Cats can make a variety of noises, as any cat owner already knows. Some breeds, such as Siamese, are known to be naturally noisy, but cats may meow loudly for a variety of reasons. This excessive meowing can become annoying to some owners. If you can figure out the reason for your cat’s loud meowing, then you can potentially do something to stop it, or at least understand why your cat does it.
Why Cats Meow
A meow can come in many forms for many reasons, but most healthy cats are usually trying to communicate something when they meow. They may be trying to tell you they are hungry, stressed, scared, excited, or want attention, and the meow may sound slightly different based on the reason for making it.
Scared and angry meows are typically louder than other meows and painful meows or cries can also be loud and are an obvious sign of distress in your cat. Hungry meows usually go along with excitement. If your cat hears a treat bag crinkling or food bowls clanging, they may come running and start meowing out of excitement. Attention-seeking meows are indications that your cat may want to be pet, chased, or played with and an attention-seeking cat who is excited may meow loudly when they see you. This often occurs when owners return home from being gone.
Deaf Cat Meows
Deaf cats may not even know they are making a noise when they meow, so it can be very difficult to interpret what a deaf cat is trying to communicate to you through their vocalizations. Meows coming from a deaf cat are also often much louder than a typical cat would make, especially if they can’t see you and are looking for you.
Some cats are born deaf while others become deaf over time. Deafness that develops in a cat may be concerning, so you should discuss this with your veterinarian to make sure your cat doesn’t have an ear infection or another issue.
Cognitive Dysfunction in Cats
Similarly to people who have Alzheimer’s disease, cats and dogs can develop cognitive dysfunction as they age. This dysfunction may cause a cat to appear confused and even vocalize more than they used to. Some cats will also stare and meow loudly, especially at night.
Cognitive dysfunction as a disease process is not completely understood, but some nutritional supplements are available to support your cat’s aging brain. Discuss your cat’s odd behaviors with your veterinarian to see if they think your cat could benefit from some brain support as they get older.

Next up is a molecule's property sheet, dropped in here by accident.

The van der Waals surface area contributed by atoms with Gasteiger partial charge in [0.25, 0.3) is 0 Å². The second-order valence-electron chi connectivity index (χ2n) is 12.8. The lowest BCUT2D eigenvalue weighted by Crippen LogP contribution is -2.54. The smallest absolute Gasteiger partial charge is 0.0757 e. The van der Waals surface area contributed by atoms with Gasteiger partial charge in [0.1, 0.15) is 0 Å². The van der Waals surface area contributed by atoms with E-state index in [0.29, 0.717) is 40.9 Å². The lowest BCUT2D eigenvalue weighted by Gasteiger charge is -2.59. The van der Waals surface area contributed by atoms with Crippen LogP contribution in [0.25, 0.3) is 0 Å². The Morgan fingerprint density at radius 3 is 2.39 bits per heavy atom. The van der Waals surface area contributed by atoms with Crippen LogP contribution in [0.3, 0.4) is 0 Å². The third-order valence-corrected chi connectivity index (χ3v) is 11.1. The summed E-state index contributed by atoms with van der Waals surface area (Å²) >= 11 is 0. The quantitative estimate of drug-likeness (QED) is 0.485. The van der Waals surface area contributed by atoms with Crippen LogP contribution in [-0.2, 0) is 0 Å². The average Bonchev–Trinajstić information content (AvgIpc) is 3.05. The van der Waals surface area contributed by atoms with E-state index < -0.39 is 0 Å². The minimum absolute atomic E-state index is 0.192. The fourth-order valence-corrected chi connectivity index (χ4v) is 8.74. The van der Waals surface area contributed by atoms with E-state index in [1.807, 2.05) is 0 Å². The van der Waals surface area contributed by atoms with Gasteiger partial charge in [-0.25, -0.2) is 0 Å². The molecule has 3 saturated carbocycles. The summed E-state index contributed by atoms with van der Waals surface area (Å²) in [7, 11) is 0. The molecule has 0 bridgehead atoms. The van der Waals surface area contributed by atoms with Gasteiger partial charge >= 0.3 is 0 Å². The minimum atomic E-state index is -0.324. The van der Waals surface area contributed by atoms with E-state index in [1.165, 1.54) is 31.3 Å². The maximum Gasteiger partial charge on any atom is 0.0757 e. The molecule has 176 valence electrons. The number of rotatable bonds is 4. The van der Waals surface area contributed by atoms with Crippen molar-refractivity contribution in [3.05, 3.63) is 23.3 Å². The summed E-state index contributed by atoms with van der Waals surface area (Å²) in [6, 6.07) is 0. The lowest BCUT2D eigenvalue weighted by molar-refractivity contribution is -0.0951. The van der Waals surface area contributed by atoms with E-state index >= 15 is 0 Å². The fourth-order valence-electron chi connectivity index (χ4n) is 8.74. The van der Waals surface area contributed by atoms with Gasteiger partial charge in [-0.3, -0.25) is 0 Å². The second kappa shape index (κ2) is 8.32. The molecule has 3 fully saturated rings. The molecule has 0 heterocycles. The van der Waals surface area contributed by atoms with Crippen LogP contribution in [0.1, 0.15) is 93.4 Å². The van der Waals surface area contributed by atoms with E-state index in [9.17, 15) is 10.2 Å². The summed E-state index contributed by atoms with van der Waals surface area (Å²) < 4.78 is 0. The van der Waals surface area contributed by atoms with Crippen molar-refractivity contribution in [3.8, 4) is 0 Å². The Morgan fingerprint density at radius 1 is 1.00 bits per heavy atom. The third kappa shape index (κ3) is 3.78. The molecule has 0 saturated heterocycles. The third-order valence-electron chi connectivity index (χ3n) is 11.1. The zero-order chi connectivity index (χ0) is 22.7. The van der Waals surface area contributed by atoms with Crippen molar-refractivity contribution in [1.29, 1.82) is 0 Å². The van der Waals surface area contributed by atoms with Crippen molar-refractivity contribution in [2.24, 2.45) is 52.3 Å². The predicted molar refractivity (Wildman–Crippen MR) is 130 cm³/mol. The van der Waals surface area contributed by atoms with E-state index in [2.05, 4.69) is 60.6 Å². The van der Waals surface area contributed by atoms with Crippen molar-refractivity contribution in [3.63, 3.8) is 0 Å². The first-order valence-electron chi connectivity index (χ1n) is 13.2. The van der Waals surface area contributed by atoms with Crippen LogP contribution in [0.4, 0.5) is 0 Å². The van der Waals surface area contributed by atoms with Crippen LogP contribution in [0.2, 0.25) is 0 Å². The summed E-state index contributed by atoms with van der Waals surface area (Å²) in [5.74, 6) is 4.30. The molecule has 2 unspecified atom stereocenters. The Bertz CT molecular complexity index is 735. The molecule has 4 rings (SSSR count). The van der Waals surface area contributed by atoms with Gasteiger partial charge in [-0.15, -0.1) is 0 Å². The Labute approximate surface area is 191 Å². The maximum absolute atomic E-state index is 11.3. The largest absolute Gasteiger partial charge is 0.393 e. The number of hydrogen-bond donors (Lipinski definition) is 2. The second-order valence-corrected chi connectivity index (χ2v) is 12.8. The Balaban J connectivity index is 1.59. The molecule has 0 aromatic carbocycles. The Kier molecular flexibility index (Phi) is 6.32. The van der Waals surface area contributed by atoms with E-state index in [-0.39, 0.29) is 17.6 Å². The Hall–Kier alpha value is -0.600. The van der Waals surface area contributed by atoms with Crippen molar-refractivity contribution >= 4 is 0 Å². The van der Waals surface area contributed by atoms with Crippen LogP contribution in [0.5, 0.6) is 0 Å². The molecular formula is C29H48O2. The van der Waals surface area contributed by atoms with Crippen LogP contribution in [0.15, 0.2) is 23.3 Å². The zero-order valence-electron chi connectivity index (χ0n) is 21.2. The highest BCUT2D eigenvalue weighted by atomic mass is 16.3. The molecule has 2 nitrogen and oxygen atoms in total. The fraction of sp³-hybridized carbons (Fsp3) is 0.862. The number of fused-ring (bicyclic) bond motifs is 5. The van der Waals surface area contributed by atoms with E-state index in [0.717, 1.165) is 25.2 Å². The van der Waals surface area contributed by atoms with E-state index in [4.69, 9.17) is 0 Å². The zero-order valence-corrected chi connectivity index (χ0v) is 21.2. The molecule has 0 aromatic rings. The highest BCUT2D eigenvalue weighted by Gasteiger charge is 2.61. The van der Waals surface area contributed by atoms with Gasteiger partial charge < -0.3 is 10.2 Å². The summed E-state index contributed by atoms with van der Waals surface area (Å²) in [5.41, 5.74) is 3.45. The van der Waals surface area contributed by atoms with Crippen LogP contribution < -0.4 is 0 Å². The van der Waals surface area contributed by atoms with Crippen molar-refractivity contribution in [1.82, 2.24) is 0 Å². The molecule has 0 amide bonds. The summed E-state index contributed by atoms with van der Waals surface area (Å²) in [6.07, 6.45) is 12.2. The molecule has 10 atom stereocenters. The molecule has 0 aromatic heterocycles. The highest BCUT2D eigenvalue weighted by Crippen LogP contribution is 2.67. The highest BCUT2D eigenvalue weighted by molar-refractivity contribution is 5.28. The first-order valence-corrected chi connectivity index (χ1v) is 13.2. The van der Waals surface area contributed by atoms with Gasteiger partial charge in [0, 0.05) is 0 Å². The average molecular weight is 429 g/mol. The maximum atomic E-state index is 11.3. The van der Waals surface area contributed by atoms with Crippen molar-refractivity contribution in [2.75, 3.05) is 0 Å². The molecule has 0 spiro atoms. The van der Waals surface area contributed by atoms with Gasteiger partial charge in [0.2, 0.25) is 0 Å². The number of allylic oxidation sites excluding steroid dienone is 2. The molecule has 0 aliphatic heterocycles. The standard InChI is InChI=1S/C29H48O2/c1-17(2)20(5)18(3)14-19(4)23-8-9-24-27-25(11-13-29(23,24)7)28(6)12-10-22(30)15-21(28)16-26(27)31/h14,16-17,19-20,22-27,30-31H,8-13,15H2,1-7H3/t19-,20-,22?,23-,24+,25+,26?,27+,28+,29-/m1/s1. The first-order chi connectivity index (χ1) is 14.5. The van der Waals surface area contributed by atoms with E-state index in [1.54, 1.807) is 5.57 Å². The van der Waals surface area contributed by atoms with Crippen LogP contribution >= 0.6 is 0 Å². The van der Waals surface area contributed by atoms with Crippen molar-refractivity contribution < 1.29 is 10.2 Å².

How To Stop Loud Meowing
If you have figured out the reason behind your cat's loud meowing, then you may be able to stop it from happening by making a few changes.
Hungry cats will continue to meow loudly when they are hungry if you reward their cries with food and treats. To lessen or stop these types of loud meows, try ignoring the cries for food and wait until your cat is quiet to feed them.
Healthy cats that routinely meow loudly at night outside your bedroom door may need to burn off some extra energy. To decrease this attention-seeking meowing while you are trying to sleep, be sure to wear your cat out with toys and exercise during the day. Cats are nocturnal, so they are naturally awake at night but if your cat wants to play, they will try to get your attention, even if you are trying to sleep.
Cats that don’t feel well may meow loudly. This may occur while they are having trouble in the litter box or throughout the day to get your attention. They may be trying to tell you that they hurt or something doesn’t feel right. If you suspect your cat is sick or in pain they should be checked by a vet.
If you suspect your cat has developed deafness or cognitive dysfunction and is meowing loudly for no apparent reason, talk with your vet. Deafness may be temporary due to an infection that can be treated, but if it is ignored for a long time, it could become permanent. Cognitive dysfunction may be able to be supported with nutritional supplements and dietary changes or there may be other suggestions your vet has, to ensure your cat’s safety and well-being as it ages.
If your cat meows loudly when its left alone, it may simply need to be comforted. Make sure you don’t accidentally lock it in a closet or bathroom if it's easily frightened. Provide your nervous cat with plenty of options for comfort, such as cozy beds or cat houses and consider using calming pheromones in the areas they frequent.